Pittsburgh Steelers running back DeAngelo Williams is going out of his way to support a cause near to his heart.
In 2014, Williams lost his mother to breast cancer when she was 53 years old. Williams, who also lost four aunts to the same disease, decided to take a stand and help support the prevention of breast cancer.
Williams’ non-profit organization, The DeAngelo Williams Foundation, is now planning to cover the cost for 53 mammograms at several hospitals located in Pittsburgh and North Carolina.
Before Williams’ mother passed away, he partnered with the NFL to raise awareness about breast cancer. Thanks to Williams and his cause, the NFL now allows players to wear pink cleats during the month of October, which is Breast Cancer Awareness Month.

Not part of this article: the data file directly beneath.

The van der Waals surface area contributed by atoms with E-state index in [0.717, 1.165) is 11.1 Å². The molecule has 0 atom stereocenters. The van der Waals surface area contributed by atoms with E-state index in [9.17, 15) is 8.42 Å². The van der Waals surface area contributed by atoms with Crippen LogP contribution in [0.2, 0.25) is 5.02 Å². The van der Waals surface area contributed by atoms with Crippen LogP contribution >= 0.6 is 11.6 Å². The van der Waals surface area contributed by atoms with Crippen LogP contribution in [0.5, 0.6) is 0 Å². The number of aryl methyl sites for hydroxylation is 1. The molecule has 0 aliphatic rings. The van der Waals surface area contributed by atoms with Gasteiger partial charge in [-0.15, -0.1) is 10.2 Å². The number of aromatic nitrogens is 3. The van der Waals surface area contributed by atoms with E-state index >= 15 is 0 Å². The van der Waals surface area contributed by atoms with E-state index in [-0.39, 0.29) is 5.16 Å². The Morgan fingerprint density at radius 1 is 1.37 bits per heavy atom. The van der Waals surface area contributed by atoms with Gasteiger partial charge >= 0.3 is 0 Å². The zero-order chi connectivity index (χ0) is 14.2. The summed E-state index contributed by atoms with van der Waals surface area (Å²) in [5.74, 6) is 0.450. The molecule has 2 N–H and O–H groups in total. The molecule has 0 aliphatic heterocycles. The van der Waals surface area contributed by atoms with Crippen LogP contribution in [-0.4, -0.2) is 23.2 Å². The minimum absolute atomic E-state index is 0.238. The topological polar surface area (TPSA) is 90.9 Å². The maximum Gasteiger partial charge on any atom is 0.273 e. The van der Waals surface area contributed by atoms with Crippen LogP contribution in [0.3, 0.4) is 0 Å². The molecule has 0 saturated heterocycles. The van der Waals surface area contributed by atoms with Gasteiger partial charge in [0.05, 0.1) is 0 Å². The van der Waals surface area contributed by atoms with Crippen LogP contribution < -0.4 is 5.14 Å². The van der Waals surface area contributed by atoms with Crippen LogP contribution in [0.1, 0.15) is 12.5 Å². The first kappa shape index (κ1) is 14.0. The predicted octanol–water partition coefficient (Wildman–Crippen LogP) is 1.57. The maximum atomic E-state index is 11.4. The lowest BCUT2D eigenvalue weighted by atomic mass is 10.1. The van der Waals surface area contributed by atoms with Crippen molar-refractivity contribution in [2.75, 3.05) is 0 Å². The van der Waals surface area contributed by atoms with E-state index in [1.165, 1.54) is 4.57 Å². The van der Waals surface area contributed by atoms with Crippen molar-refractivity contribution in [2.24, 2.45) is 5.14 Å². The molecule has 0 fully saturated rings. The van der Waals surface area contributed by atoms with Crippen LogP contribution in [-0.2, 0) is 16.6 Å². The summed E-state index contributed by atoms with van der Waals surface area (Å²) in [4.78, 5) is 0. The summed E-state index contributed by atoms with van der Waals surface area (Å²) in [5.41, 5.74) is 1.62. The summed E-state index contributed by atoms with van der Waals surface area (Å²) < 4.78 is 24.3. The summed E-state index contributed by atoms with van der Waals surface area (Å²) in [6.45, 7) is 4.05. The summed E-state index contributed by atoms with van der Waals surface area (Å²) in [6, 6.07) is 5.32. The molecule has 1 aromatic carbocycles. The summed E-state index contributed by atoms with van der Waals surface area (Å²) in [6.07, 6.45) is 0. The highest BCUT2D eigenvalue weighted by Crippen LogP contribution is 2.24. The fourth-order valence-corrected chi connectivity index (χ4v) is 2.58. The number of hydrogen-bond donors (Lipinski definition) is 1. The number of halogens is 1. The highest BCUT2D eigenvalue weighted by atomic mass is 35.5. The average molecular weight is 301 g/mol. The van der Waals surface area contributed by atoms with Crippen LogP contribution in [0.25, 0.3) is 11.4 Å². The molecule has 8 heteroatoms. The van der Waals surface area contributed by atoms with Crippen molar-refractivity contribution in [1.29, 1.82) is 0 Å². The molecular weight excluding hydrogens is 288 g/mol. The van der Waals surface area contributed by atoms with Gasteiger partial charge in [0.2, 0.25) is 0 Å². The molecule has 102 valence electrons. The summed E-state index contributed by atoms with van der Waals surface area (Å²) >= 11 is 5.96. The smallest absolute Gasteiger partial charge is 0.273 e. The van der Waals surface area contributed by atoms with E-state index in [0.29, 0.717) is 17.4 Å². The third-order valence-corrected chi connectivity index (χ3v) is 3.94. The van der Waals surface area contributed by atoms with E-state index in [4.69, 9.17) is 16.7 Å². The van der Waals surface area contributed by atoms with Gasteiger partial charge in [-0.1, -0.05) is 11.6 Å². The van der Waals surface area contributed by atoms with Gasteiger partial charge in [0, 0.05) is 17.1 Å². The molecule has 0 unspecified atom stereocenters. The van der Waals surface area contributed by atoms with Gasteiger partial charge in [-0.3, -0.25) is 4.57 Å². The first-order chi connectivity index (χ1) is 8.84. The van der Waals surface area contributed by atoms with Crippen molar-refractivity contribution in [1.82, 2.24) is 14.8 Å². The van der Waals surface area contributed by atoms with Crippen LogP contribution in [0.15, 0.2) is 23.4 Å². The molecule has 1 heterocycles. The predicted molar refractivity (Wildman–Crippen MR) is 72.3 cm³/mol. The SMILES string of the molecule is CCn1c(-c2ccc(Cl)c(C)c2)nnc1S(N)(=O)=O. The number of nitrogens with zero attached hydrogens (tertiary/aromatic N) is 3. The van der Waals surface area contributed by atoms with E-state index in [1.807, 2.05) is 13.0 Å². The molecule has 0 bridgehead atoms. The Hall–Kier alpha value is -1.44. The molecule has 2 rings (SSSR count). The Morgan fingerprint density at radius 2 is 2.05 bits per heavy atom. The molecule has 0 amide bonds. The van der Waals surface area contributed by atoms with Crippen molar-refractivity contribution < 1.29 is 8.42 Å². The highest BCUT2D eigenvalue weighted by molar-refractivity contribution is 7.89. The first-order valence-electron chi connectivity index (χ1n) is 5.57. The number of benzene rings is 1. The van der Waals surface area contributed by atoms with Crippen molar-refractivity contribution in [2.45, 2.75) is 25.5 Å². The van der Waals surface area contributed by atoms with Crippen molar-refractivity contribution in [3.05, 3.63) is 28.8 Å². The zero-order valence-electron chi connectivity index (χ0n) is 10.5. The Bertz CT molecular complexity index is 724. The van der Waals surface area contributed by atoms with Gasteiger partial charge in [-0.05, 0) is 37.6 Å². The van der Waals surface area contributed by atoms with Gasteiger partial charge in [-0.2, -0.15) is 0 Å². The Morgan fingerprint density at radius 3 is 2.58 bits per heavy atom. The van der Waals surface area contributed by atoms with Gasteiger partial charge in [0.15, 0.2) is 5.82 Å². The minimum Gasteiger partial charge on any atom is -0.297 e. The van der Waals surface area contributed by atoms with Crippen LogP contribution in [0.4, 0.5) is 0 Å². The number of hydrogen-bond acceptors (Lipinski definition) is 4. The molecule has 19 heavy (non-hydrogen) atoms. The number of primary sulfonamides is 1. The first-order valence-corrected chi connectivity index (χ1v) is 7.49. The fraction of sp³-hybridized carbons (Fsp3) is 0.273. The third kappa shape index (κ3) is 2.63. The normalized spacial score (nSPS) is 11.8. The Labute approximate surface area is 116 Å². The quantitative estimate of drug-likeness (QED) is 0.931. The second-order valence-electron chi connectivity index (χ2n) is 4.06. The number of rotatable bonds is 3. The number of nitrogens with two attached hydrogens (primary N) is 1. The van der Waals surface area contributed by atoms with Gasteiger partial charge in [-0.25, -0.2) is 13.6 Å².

While seeing the pink cleats on the field is a move in the right direction, Williams hoped the NFL would adjust their rules about uniforms and allow other pink accessories to be worn all season long. However, when Williams asked about the uniform amendment, he was given a hard “No.”
“There is a long-standing policy for all players regarding uniforms that is league-wide for all 32 teams,” Troy Vincent, NFL’s vice president of football operations, said in a statement. “The league works with the clubs and players to raise awareness collectively for breast cancer during the month of October.”
The NFL has a long-standing history of being strict with their uniform policy. In 2006, the NFL fined Steelers defensive end Cam Heyward $5,787 after he wrote “Ironhead” in his eye black, giving a nod to his father who had just passed away from cancer.
Each year the players are given a specific policy with a list of fines during training camp. A fine for unsportsmanslike conduct can be up to $11,576, while any physical conduct with an official could cost them $28,940.